“Mad Man” Converts Military Hospital to Coworking Space

How a five-year quest led to Stokers, a coworking space with an unusual past.
  • The story of Stokers, a new flexible workspace in Antwerp built from a former military hospital
  • Andre Duval has spent the past five years transforming the late 19th century building into a contemporary coworking space
  • Duval believes that, “Old buildings have a soul. Creative people don’t flourish in a glass environment. You need something more authentic.”

Can an advertising man make it as a coworking operator?

Is a former military hospital a viable coworking space?

Will an Antwerp location attract traveling European professionals as well as locals?

Andre Duval is betting yes on all of the above.

After a 5-year redevelopment project to restore an 1896 façade and completely reimagine the interiors, Stokers opened for business in September.

Named in homage to the men who tended the boiler room furnace that blasted steam heat throughout the hospital, Stokers’ design pays tribute to its 19th-century origins, juxtaposed with tools and hospitality to do business today.

Stokers has been named in homage to the men who tended the boiler room furnace.

Walls of concrete, exposed brick or steel express the industrial materiality, warmed with wood tables custom-made by Belgian craftsman that add texture and provide cable management.

Providing 11 meeting room and desks for about 150 individuals, the multi-level space also boasts a full-service catering kitchen.

Comfortable sound levels are maintained with an acoustic ceiling of felt panels that echo the linear lines of the steel screens and accommodate the flow of air conditioning.

Meeting spaces are carved out with semi-transparent glass or thin steel louvers that were fabricated on-site to create a feeling of enclosure and emphasize the building’s past.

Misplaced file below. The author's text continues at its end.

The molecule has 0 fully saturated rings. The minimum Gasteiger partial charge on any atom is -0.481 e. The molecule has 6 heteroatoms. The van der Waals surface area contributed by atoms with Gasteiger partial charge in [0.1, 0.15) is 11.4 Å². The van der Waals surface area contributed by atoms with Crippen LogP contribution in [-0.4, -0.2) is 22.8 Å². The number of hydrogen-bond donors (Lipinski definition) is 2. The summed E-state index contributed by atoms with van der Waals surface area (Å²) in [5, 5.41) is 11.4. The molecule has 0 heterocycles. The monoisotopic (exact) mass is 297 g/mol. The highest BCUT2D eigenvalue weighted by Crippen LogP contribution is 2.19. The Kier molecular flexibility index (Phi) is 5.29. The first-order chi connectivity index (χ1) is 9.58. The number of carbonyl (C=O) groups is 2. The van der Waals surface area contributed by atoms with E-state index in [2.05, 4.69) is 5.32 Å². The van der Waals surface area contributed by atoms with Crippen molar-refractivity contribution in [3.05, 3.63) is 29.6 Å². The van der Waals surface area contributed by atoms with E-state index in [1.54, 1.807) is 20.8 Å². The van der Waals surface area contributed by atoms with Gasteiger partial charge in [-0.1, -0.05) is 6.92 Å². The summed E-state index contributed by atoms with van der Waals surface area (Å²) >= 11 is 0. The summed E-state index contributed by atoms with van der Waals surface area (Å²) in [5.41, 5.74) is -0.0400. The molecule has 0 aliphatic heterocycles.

Inside the meeting rooms are flat-screens, Barco Clickshare for wireless display connections and digital flip charts, as well as individual controls for heating, cooling and lighting.

The Man Behind the Vision

While officially retired from an advertising career in New York and Belgium that included stints at McCann-Ericson, J. Walter Thompson and Young & Rubicam before founding his own firm, Duval had been an investor in digital media.

Andre Duval, pictured left, is the founder of Stokers.

He became intrigued with the possibility of transforming the abandoned structure to house a creative community when a real estate investor friend posed the opportunity.

“And when I saw the Stokers building, I thought, why not?” Duval recalled.

Duval knew first-hand the creative power and inspiration a unique environment could provide. While at the helm of Duval Guillaume, the firm was housed in a converted textile factory in Brussels where three levels of bright white workspace surrounded a central atrium flooded with light from the Belgian glass tile ceiling.

Not only did the space inspire his creative teams, it wowed visitors as well.

Clients would come in for a meeting and be absolutely enthralled, Duval recalled. “They would ask to stay and work for the rest of the day in the open spaces we had throughout,” Duval recalled. “This was back in around 2004 before coworking had really spread.”

“Old buildings have a soul. Creative people don’t flourish in a glass environment,” he emphasized. “You need something more authentic.”